Palm Coast Observer | Jonathan Simmons | June 4, 2020
On May 27, Florida Department of Health-Flagler Administrator Bob Snyder and Medical Director Stephen Bickel spoke during Palm Coast’s Virtual Town Hall to urge people to protect others from COVID-19 by wearing masks.
A few days later, Flagler County commissioners at a June 1 commission meeting undermined that advice.
“When we make decisions, it’s not in a vacuum. I consider my 89 year old mother, my great niece who just had open heart surgery, a firefighter that just had a baby, and the many of our firefighters, our people, that are on this front line dealing with this crisis all the while we are still criticized by some for actions we take.”
— JERRY FORTE, Palm Coast fire chief, on how city staff determine policies about COVID-19 safety
“Wearing a mask — you know, there’s half the medical community out there says that’s bulls—, you shouldn’t be wearing a mask,” Commissioner Greg Hansen said. “I think we’re at the point where we have to treat people as adults and human beings, and if you’re worried, stay home. If you’re worried, wear a mask. Otherwise, go about your business.”
“If you fear, stay home,” Commissioner Joe Mullins said. “Nobody’s making anybody come out.”
Health officials have emphasized that the purpose of wearing a cloth mask isn’t primarily to protect the wearer. Instead, it’s to protect other people — for instance, grocery store clerks who interact with hundreds of people a day — from the mask wearer in case the wearer is ill and shedding the virus but doesn’t know it. The mask is intended to help contain virus particles emitted from the mask wearer’s mouth and nose.
The commissioners’ comments followed remarks by Flagler County Administrator Jerry Cameron about the contradictory advice that’s come from the CDC and various health officials who’d initially discouraged mask wearing before later changing course and encouraging it. Cameron noted that the latest change in direction appeared to be an acknowledgment that the virus doesn’t spread easily outdoors among people who are social-distancing.
Even so, he noted, “The experts are still more expert than we are.”
Meanwhile, in recent weeks, Mullins has taken up a new cause on Facebook: posting that churches should be able to reopen, that government doesn’t have rights over religion and that Flagler will stand up for religious freedom.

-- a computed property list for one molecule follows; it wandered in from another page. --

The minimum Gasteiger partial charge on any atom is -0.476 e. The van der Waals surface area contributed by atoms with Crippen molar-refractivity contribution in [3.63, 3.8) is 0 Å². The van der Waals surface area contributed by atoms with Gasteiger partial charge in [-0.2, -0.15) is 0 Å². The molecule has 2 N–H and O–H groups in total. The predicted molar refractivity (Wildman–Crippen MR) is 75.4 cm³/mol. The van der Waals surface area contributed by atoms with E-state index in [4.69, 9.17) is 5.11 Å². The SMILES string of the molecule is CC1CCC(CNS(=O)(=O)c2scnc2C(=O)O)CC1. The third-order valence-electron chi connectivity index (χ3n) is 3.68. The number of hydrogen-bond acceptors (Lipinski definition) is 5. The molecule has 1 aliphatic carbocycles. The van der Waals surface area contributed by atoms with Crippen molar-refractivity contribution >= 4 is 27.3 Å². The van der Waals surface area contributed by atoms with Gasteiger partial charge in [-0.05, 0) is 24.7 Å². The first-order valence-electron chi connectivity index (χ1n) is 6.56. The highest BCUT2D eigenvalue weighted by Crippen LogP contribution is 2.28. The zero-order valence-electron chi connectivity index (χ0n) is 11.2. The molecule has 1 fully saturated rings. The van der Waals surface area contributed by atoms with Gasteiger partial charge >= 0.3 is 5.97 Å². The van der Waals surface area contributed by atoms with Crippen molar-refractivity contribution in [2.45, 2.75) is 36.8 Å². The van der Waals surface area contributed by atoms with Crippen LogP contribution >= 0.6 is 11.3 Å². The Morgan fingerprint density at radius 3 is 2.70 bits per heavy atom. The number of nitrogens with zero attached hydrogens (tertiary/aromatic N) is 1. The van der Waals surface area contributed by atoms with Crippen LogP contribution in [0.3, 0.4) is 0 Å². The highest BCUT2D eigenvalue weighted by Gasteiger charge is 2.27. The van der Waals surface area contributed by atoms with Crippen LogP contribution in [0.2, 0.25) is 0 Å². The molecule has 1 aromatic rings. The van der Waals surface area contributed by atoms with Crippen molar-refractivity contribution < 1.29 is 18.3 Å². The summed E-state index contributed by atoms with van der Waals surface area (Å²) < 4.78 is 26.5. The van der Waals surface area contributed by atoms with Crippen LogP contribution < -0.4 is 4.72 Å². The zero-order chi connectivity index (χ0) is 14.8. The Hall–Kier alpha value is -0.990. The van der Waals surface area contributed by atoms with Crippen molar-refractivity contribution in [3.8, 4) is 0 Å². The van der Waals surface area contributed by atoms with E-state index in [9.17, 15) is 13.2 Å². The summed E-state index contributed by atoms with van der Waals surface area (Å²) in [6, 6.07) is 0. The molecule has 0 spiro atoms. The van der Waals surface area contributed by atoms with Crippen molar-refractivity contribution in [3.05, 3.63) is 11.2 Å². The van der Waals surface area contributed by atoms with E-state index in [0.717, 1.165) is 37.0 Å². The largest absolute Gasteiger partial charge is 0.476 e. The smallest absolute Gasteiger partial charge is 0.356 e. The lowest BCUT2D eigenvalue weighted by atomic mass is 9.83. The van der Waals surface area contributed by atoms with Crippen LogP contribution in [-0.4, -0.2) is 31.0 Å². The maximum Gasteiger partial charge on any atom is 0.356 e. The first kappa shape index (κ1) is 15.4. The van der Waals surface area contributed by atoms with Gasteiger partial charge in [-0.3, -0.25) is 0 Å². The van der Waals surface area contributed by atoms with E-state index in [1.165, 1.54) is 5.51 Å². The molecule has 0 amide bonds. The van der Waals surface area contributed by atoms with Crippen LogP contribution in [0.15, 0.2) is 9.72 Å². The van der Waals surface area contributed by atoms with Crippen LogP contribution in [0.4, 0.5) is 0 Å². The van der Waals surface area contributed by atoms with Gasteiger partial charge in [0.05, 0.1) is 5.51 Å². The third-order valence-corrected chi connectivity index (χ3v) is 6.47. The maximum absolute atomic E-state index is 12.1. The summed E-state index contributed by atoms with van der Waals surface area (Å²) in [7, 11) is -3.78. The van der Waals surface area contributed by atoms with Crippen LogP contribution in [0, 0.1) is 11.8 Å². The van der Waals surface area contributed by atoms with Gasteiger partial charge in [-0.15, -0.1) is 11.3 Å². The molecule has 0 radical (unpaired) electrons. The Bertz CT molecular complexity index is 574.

“This is the true battle about re opening Churches,” he wrote. “Flagler is a strong a Christian County and will stand for its Religious Freedoms. We will fight hard for you!”
In other instances, he wrote, “I am calling for all Flagler County Churches to safely reopen! … In no way does Government have any rights over religion,” and, “If parks can open safely, Churches are fine. We need to support the safe opening of our Flagler County Churches.”
Some residents, writing in the comments, cheered him for defending religious freedom.
But others pointed out a problem with his argument: Churches in Florida have not been required to close due to COVID-19. In fact, houses of worship were specifically exempted by the governor, via an executive order, from restrictions that would affect their ceremonies.
Asked if he knew of any instances of local churches being ordered to close — and, if not, what his comments were referring to — Mullins wrote to a reporter, “Nowhere do I say we closed them. I have been told some are assuming that the 10 or less gatherings imply [sic] to them. I am asking for pastors to open and to lead by faith not fear and that they have my full support to open despite the fear mongers.”
Asked why he didn’t just tell the churches that they were exempt, but opted instead to write about religious rights in a way that suggested that they’ve been abridged by government, Mullins responded, “I agree totally government has no rights over religion. [That]is why we put prayer back in commission meetings and is why I work with the Flagler County Faith Council. Feel free to share that with the small group that has said it does. My post is very clear as a commissioner for the people I stand with my churches and the right to pray anywhere.”
County officials said they weren’t aware of any instances of local churches being required to close or suspend ceremonies.
At its June 1 meeting, the County Commission did not revisit the cities’ “call for unity” letter to discuss creating a policy on communication.